Benefits of a 64-bit application
Posted by Brian Sloman on 23 December 2014 04:34 PM


What does "64-bit" mean, is it really better than "32-bit", and how much better is it?


Part 1: The Quick-and-Dirty

A 64-bit application can access and use more memory than a 32-bit application, and in a more efficient manner.

A 32-bit operating system can handle a maximum of 4 GB (gigabytes) of addressable memory.  That 4 GB gets used up by your onboard video card, by Windows, by device drivers, and by everything else that happens to be running on the computer.  Typically, this leaves about 3 GB of RAM that can actually be used by an application.

A 64-bit operating system can handle a theoretical maximum of 16 EB (exabytes) of addressable memory.  That's four billion times more than 4 GB, and could almost be considered unlimited by today's standards.  So a 64-bit application can access all of the available memory on your computer.

Part 2: The Detailed Explanation

This can be explained with an understanding of two important principles that you may already know about computers:

  1. A computer is essentially just a whole lot of tiny little on/off switches.  And I mean TINY, measured in nanometers - that's billionths of a meter!
  2. Your computer represents everything in a binary number system, which is really a series of 0's and 1's called "bits" that represent the physical on (1) or off (0) state of these tiny switches.

A 32-bit computer system uses memory addresses (called registers) that are 32 bits (or switches) long, whereas a 64-bit computer system uses memory addresses that are 64 bits long.

So a 32-bit memory address can have a maximum value of 11111111111111111111111111111111 (that's 32 switches, all turned on), which in our normal (called "Base 10") number system equals 2^32 or 4,294,967,296.  That's enough to reference 4 GB of memory, which is the limitation of a 32-bit system.  Thus, until recently, computers did not come with more than 4 GB of RAM.  (Computer engineers will point out workarounds to this, but that's another story for another day.)

In contrast, a 64-bit memory address can have a maximum value of 1111111111111111111111111111111111111111111111111111111111111111 (that's 64 switches, all turned on), which equals 2^64 or 18,446,744,073,709,551,616.  That's enough to reference a theoretical maximum of 16 exabytes (or 16 billion gigabytes) of RAM - far more than you could even consider fitting into any of today's workstations.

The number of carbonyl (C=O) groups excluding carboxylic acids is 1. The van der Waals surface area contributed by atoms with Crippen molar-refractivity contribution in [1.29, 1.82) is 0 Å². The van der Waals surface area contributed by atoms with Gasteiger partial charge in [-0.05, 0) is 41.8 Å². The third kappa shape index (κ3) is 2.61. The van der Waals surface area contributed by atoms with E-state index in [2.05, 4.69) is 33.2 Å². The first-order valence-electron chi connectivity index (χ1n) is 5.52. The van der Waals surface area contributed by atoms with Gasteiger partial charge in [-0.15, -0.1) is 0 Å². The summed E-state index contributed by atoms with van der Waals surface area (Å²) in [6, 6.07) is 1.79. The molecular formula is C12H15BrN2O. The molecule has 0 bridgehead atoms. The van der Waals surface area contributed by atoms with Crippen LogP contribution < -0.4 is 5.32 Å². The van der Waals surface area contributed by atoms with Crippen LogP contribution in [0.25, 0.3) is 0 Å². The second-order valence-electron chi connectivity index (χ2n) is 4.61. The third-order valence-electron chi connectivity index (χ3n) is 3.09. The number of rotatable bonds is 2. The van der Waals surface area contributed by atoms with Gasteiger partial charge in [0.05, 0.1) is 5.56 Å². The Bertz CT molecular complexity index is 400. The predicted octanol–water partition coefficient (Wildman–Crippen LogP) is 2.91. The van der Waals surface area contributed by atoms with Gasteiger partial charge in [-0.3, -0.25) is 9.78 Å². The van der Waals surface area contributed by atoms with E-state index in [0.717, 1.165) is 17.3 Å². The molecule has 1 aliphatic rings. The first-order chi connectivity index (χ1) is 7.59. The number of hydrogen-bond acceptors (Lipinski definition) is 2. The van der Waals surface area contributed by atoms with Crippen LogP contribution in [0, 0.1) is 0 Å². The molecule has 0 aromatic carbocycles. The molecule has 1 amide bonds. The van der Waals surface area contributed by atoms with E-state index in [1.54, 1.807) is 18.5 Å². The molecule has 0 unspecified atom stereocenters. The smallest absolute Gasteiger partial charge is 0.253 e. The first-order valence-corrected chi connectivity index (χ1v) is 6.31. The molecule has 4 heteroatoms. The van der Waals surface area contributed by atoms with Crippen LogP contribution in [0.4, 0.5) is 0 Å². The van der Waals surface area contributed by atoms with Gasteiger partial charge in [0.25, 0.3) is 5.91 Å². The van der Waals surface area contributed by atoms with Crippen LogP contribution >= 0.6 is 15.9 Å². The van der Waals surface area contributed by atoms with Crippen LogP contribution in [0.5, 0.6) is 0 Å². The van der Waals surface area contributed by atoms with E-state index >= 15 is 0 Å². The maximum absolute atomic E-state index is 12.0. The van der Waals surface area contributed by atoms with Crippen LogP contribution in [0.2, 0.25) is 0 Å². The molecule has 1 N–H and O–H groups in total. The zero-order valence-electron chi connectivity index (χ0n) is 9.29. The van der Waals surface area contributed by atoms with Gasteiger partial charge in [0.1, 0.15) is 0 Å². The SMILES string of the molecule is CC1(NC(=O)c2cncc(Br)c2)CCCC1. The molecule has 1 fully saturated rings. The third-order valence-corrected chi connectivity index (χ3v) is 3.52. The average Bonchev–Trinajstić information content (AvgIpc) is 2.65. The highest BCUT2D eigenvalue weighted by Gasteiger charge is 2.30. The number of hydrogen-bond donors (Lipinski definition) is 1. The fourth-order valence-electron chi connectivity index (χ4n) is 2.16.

64-bit versions of Windows are backwards-compatible with 32-bit applications, via a virtualization layer called Windows-on-Windows or WOW64.  But if you're running a 32-bit application on a 64-bit operating system, that 32-bit application is still limited to using a maximum of only 4 GB of memory even if more is available.

While this increased memory capacity is arguably the primary advantage, a 64-bit application can also read and write memory in a more efficient manner.  Through clever optimizations that are done when a program is compiled (that is, when its source code is turned into a runnable program), an application can use the extra bandwidth in a 64-bit memory register to hold multiple shorter values (like two 32-bit values, four 16-bit values, etc) and these values can therefore all be transferred between the CPU and RAM in a single operation instead of two or four seperate operations.  Since a computer can read and write data much faster in the CPU than in RAM, this lets a program run faster.

Part 3: The Future

Will we eventually need to switch to 128-bit systems?  Yes, probably, but it will be a while before workstations will need more than 16 EB of RAM.

"640K ought to be enough for anybody." -Bill Gates, 1981

Please note, this article is meant to be easy-to-read and easy-to-understand.  It makes some important simplifications and, while accurate, it is not thorough.

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